Sunday, 19 June 2011

Wushantou Reservoir (烏山頭水庫) Trip

Wushantou Reservoir lies very close to the Lioujia District of Tainan County, where the plains begin to meet the first foothills marching away into the distant mountains of Nanxi and Nanhua further out to the east where the other two reservoirs lie (Tseng-Wen [曾文水庫] and Nanhua [南化水庫] respectively). It is also the oldest of the three having apparently been constructed between 1921 and 1930 under the direction of the Japanese civil engineer Hata Yoichi during Formosa's colonization by the Japanese*.

Of course, the public information on Yoichi in English was not subjected to any sort of quality control, but the basic factual claims are clear enough, if sorely lacking in detail; I could have read a few pages on this fellow and not thought my time wasted.

The mapped layout of Wushantou Reservoir shown above is actually quite uninformative, since it shows only those spots deemed by the authorities to be of interest to visitors whilst failing to give a proper geographical description of the reservoir itself - notice how the reservoir is presented merely as a blue area fading to white as it disappears off the top of the board. For me this is a negative because the geography is actually quite interesting; from the top of the levy, Wushantou appears much smaller to the eye than either Tseng-Wen (曾文水庫) or Nanhua (南化水庫), and yet it is a fair size as its' disintegrated, chaotic-cactus-like appearance on this irrigation map below indicates.

Note the position of Tseng-Wen reservoir at the top of the map with its' two outflowing rivers to the north and south. The contrast is due to the fact that Wushantou reservoir lies well to the west of the mountains (which, though not shown on that map, cover the entire white area to the top of that image) with its minor constituent pools lying in the little troughs between the hills and ridges with small feeder streams running between and connecting them. It is possible to catch glimpses of some of these constituent pools from way up on the mountainside beneath the electricity pylons on route 174, but they cannot be rendered comprehensible from a single encompassing point unless it be from the air.

The blue mountains blocking the horizon of this image straddle the County districts of Dongshan to the north and left (with the Guanziling hot springs), Lioujia in the centre and Danei to the south and extreme right; on the other side of them is Nanxi district where the much larger Tseng-Wen (曾文水庫) reservoir can be approached. Wushantou reservoir itself however, seems to deflect all approach but from the west (which I think of as the "front") - even as it invites with glimpses of little half-villages on the other side...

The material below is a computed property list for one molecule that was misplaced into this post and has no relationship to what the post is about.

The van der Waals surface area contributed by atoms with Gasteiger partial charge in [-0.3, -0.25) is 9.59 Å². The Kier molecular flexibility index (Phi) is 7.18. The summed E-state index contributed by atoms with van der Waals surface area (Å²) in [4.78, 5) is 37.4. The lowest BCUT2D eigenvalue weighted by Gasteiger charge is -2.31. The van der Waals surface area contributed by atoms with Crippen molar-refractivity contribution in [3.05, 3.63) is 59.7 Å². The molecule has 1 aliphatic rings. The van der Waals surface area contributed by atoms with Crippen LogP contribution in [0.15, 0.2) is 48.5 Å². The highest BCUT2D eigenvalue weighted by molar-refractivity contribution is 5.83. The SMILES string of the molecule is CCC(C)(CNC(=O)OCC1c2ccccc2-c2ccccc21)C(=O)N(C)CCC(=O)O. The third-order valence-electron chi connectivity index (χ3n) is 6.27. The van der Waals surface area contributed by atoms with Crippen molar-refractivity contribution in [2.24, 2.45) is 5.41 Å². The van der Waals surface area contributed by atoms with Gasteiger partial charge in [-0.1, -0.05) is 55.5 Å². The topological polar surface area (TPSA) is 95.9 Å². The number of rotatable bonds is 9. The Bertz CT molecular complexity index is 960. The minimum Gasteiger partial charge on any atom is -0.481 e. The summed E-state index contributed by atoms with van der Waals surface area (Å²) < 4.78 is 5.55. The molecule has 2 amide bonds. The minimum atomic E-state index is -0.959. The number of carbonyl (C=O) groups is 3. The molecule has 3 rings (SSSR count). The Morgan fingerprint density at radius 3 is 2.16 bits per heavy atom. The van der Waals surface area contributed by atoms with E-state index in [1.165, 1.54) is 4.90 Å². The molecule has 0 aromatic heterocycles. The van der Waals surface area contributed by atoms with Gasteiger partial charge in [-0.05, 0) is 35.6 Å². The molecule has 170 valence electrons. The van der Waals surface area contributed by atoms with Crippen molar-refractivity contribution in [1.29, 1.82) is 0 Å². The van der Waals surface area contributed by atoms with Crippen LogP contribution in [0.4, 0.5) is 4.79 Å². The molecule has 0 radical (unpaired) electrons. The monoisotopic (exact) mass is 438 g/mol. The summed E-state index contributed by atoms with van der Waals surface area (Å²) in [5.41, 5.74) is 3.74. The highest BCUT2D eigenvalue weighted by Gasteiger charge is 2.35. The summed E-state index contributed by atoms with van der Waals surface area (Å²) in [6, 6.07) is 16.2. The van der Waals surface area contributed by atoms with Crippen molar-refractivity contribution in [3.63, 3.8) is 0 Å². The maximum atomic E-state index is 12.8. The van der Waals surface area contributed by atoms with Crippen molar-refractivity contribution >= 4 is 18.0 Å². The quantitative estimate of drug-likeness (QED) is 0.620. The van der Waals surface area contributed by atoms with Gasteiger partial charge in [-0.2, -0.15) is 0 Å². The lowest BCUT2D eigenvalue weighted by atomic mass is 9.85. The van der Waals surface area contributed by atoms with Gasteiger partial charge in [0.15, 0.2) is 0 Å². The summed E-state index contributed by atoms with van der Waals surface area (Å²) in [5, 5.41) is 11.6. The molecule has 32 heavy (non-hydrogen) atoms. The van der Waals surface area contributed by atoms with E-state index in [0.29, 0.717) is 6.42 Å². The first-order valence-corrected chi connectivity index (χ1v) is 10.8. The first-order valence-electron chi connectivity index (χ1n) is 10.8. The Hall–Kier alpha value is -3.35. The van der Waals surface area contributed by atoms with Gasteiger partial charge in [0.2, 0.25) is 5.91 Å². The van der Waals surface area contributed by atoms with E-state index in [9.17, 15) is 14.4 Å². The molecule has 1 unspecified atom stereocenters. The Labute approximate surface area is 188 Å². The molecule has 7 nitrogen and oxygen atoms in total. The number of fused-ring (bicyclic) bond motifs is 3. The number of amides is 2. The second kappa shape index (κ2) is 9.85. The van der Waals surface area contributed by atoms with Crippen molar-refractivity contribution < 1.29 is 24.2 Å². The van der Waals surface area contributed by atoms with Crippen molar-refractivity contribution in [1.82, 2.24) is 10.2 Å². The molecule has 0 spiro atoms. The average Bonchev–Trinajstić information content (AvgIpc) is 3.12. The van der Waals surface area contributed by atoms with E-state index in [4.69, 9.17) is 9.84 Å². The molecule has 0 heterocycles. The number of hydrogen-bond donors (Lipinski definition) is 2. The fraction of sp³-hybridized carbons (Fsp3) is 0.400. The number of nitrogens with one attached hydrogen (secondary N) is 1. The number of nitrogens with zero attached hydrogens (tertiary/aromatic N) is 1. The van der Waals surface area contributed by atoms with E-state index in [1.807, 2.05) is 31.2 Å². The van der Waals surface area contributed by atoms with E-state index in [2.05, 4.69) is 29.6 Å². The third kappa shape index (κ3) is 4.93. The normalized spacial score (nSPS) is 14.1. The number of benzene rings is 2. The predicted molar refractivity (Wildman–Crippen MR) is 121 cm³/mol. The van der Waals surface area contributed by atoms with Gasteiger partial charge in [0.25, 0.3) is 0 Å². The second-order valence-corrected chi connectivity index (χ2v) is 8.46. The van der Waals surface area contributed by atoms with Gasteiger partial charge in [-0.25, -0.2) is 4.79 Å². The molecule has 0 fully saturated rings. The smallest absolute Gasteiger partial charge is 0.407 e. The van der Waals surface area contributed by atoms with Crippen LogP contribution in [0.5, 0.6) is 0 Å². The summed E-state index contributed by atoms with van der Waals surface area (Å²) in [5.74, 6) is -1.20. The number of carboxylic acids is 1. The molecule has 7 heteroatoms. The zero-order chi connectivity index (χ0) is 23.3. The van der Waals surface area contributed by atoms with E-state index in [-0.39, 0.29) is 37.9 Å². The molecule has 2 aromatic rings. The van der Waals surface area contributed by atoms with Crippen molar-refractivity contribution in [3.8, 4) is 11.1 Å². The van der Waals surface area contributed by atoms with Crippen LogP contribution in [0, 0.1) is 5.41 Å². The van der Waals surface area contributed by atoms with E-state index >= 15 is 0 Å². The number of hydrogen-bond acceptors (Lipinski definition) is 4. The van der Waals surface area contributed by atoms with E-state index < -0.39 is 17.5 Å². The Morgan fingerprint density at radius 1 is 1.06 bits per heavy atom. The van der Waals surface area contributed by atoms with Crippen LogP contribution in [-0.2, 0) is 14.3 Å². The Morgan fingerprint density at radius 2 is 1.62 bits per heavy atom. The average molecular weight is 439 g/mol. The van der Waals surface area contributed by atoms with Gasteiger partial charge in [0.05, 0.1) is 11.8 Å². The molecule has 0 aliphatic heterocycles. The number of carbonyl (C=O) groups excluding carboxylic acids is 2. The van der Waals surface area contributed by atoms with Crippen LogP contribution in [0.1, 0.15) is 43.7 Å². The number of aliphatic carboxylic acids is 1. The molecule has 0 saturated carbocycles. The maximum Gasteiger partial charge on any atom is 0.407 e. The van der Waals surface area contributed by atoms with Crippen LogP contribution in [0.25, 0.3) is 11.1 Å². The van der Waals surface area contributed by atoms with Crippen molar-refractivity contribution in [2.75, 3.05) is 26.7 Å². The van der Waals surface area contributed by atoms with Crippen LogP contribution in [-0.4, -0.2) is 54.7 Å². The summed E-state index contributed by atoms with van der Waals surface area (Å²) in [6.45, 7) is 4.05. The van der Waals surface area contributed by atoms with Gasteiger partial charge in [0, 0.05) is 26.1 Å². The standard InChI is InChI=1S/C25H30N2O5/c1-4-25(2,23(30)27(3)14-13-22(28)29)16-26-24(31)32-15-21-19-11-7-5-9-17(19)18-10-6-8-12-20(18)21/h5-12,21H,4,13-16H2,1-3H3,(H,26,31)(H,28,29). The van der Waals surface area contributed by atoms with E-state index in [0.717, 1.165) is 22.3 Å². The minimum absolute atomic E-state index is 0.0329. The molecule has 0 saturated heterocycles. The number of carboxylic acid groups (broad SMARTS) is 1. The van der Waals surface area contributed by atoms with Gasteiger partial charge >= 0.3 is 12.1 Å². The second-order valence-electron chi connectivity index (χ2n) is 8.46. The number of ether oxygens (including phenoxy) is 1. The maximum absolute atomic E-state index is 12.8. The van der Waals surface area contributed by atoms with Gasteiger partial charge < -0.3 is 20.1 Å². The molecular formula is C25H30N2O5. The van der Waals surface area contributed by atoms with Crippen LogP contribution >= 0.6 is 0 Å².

Toward the south end of the western levy from which the reservoir is viewed (and from which these images above were taken) there is an unremarkable little mansion behind a grove of trees elevated on a natural hill, within which there is a statue of Jiǎng​ Jiè​shí (蔣介石, and known in the west as "Chiang Kai-shek" the "generalissimo", even though he was an incompetent general and mass-murderer of civilians**).

Wushantou reservoir must have been a favourite spot of the KMT leadership, since, to this very day, the staircase to the hill is prefaced by an immaculately maintained helicopter landing spot!

The statue itself is mounted on a plinth inscribed with the usual hagiographic guff, though the red lithographs*** set into the lower sides of the thing are remarkable for their anachronistic appearance today, highlighted by the mocking stains of already age-tinted birdshit.

Whilst the statue and all other artifacts on that hill were either rusting away, cracked, broken or in a general state of disrepair, the trees populating the grove were evidently being trimmed once in a while and generally looked after. They were mostly Junipers with a few Rosewoods, and one or two of a tree in which I have some interest: the Camphor tree (牛樟樹).

Aside from the petroleum base, camphor is the chief ingredient in anti-mosquito creams such as Tiger Balm, Mentholatum cream and Green Oil.

Blurry as this picture is (even on automatic focus, it's not easy to focus on little camphor berries in the breeze - and they were slightly too high to be got hold of between thumb and forefinger), it does at least give some detail on the camphor berrry. Back in the 1860s, the Americans (and later the Brits) had realized that camphor could be used, in conjunction with nitrocellulose, to produce the world's first plastic: celluloid. During the brief period of forty years or so between the ratification of the treaty of Tientsin in 1860, and the handing over of Formosa to the Japanese in 1895, Taiwan may well have been the world's foremost exporter of camphor (which other countries were exporting it?) - fulfilling a critical function in the global market for celluloid-based products (e.g. camera film, dolls, stationary), much like the semi-conductor industry in Taiwan today fulfills a critical function in the global market for consumer electronics products. This is another aspect of Taiwanese history which many Taiwanese are themselves unaware of.